Legislative Assembly for the ACT: 1999 Week 1 Hansard (18 February) . . Page.. 361..
Motion (by Mr Humphries) proposed:
That the Assembly do now adjourn.
MR HIRD (5.08): Mr Speaker, I would like to thank my colleagues in the house for allowing me to tend to something that was not quite pleasant. I had the misfortune yesterday of having to go to a funeral on the South Coast and I just want to say that I appreciate the support I got from the Opposition, the crossbenchers and my colleagues in respect of allowing me to undertake that journey. I would like to put my appreciation on the record.
MR CORBELL (5.09): Mr Speaker, in response to my colleague Mr Hird, the Opposition has always taken the view that the provision of pairs in the Assembly is a very important mechanism to continue to ensure the workability of the chamber. We certainly take that responsibility very seriously and we always ensure that, wherever it is at all possible, we make provision for a pair so that the Government can continue to operate and the Assembly, indeed, can continue to operate. Of course, Mr Speaker, we always do so with the very serious consideration of making sure that any pairing arrangement is workable. I am pleased that we were able to assist Mr Hird on that occasion. I am sure that we will be able to continue to assist government Ministers and other members of the Government into the future whenever such an occasion arises.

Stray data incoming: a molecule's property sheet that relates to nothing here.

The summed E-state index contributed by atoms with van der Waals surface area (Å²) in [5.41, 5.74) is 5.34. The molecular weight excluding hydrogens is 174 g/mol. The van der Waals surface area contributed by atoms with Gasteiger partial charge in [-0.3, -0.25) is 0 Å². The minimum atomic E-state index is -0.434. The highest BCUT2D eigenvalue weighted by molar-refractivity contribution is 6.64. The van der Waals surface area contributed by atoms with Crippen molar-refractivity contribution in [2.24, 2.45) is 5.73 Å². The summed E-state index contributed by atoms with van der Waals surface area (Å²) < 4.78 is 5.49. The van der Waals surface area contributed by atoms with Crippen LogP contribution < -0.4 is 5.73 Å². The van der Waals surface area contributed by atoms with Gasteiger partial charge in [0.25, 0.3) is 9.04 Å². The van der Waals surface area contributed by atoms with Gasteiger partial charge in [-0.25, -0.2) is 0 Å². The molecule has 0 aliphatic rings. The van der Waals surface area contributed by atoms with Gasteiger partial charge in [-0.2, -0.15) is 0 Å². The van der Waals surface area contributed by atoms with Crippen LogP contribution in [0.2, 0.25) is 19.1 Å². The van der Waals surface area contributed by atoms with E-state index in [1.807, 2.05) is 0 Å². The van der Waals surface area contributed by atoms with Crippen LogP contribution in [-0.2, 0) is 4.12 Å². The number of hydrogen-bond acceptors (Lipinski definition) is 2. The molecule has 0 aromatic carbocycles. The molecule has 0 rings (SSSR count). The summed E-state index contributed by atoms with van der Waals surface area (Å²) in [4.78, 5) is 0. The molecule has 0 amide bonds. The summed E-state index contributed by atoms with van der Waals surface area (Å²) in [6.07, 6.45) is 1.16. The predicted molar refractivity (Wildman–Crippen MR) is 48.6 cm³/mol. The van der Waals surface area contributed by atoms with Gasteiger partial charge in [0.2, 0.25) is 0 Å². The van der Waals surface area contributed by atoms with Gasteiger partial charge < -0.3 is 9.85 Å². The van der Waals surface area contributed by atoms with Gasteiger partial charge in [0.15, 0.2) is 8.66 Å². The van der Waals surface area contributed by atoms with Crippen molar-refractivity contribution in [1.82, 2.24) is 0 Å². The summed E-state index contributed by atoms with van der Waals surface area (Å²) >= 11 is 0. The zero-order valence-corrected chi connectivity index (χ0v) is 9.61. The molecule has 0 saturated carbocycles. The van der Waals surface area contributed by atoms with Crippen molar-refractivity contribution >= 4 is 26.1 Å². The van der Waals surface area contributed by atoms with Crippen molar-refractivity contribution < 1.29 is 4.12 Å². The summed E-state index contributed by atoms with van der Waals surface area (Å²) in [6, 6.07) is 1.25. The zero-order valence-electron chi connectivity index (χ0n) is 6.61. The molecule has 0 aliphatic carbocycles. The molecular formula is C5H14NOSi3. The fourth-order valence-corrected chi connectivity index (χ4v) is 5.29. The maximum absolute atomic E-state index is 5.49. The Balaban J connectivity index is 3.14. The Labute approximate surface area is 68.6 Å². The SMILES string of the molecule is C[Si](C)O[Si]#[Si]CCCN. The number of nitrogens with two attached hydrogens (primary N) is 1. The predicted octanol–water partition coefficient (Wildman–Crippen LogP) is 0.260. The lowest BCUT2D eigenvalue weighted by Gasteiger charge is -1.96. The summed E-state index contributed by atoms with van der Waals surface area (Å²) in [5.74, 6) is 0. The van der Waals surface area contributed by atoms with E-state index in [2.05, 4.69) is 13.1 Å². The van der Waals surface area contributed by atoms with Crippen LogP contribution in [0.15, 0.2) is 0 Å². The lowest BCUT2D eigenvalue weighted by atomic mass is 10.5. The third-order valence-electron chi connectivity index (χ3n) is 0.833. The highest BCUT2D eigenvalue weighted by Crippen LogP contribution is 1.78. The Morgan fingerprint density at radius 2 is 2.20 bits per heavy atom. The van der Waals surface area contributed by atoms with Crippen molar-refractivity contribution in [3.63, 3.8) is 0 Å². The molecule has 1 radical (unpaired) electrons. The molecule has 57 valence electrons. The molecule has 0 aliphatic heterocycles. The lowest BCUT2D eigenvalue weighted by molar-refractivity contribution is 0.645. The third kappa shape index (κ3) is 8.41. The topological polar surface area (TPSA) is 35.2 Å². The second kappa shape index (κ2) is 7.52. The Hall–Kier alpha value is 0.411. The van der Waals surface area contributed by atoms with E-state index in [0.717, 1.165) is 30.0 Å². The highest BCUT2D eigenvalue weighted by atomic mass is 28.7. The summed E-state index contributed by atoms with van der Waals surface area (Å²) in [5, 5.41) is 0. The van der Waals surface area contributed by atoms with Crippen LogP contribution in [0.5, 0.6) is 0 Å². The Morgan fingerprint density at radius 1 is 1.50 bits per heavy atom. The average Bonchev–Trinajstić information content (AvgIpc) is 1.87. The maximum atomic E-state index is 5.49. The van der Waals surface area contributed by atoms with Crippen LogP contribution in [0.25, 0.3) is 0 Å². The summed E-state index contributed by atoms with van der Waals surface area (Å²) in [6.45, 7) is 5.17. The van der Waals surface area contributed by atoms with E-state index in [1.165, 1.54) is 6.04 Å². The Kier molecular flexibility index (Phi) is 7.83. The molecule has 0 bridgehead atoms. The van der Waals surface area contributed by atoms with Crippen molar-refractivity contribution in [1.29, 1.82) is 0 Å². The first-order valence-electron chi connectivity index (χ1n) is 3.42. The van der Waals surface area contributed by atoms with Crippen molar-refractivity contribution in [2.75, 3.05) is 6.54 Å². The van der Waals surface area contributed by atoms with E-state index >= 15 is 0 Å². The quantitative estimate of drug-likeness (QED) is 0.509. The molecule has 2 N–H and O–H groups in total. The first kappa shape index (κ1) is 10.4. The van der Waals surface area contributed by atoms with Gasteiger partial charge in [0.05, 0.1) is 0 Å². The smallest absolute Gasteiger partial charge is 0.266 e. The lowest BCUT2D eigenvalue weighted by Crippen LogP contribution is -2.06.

MR STEFANIAK (Minister for Education) (5.10): I wish to make two points, Mr Speaker. Whilst I agree with and thank Mr Corbell for those comments, I would like to take umbrage at something he said in a debate on youth issues. I hope that he did not mean it. He criticised and, I believe, insulted the Ministerial Youth Advisory Council by calling it tokenistic. Mr Corbell said:
It has been put to me that the bulk of people on that council are not the sort of young people who face the problems that other young people in the community do; that the bulk of that council is made up of young people who are at university and who are already well developed in their social skills, their communication skills and their development in the community.
I would ask Mr Corbell to consider what he was saying. He said that he got it from one person who did not particularly like the composition of the council. That, in itself, can always be dangerous. Apart, perhaps, from indicating that you should not listen to university-educated people because they do not know how the other half lives,